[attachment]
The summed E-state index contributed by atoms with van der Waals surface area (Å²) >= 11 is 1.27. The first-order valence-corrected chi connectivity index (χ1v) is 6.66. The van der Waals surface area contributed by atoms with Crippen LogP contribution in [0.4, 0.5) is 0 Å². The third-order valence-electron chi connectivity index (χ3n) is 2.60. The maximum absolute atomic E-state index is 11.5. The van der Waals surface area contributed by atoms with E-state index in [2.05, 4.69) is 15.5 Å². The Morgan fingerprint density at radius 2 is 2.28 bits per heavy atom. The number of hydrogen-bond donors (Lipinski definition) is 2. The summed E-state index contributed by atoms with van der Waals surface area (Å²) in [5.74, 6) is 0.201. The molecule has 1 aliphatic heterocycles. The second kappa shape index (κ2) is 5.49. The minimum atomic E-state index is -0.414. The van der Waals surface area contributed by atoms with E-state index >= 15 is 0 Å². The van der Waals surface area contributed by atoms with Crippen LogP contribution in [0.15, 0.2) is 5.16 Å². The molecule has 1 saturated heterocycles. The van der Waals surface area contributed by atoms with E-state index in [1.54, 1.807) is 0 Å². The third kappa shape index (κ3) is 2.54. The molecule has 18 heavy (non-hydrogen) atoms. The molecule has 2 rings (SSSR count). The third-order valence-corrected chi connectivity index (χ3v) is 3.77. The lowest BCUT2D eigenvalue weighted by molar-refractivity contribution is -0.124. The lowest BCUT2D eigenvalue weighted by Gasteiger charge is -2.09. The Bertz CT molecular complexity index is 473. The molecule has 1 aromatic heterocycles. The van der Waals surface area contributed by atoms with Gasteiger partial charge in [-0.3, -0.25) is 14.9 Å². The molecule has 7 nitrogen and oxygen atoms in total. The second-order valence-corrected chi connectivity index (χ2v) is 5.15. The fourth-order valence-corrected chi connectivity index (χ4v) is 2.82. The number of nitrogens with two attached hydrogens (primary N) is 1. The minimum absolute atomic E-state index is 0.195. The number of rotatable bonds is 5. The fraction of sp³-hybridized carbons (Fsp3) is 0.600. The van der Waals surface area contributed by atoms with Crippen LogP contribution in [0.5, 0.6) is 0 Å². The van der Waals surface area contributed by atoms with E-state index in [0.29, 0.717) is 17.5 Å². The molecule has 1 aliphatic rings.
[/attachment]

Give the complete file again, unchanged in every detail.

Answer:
The summed E-state index contributed by atoms with van der Waals surface area (Å²) >= 11 is 1.27. The first-order valence-corrected chi connectivity index (χ1v) is 6.66. The van der Waals surface area contributed by atoms with Crippen LogP contribution in [0.4, 0.5) is 0 Å². The third-order valence-electron chi connectivity index (χ3n) is 2.60. The maximum absolute atomic E-state index is 11.5. The van der Waals surface area contributed by atoms with E-state index in [2.05, 4.69) is 15.5 Å². The Morgan fingerprint density at radius 2 is 2.28 bits per heavy atom. The number of hydrogen-bond donors (Lipinski definition) is 2. The summed E-state index contributed by atoms with van der Waals surface area (Å²) in [5.74, 6) is 0.201. The molecule has 1 aliphatic heterocycles. The second kappa shape index (κ2) is 5.49. The minimum atomic E-state index is -0.414. The van der Waals surface area contributed by atoms with E-state index >= 15 is 0 Å². The van der Waals surface area contributed by atoms with Crippen LogP contribution in [0.15, 0.2) is 5.16 Å². The molecule has 1 saturated heterocycles. The van der Waals surface area contributed by atoms with E-state index in [1.54, 1.807) is 0 Å². The third kappa shape index (κ3) is 2.54. The molecule has 18 heavy (non-hydrogen) atoms. The molecule has 2 rings (SSSR count). The third-order valence-corrected chi connectivity index (χ3v) is 3.77. The lowest BCUT2D eigenvalue weighted by molar-refractivity contribution is -0.124. The lowest BCUT2D eigenvalue weighted by Gasteiger charge is -2.09. The Bertz CT molecular complexity index is 473. The molecule has 1 aromatic heterocycles. The van der Waals surface area contributed by atoms with Gasteiger partial charge in [-0.3, -0.25) is 14.9 Å². The molecule has 7 nitrogen and oxygen atoms in total. The second-order valence-corrected chi connectivity index (χ2v) is 5.15. The fourth-order valence-corrected chi connectivity index (χ4v) is 2.82. The number of nitrogens with two attached hydrogens (primary N) is 1. The minimum absolute atomic E-state index is 0.195. The number of rotatable bonds is 5. The fraction of sp³-hybridized carbons (Fsp3) is 0.600. The van der Waals surface area contributed by atoms with Crippen LogP contribution in [0.5, 0.6) is 0 Å². The van der Waals surface area contributed by atoms with E-state index in [0.29, 0.717) is 17.5 Å². The molecule has 1 aliphatic rings.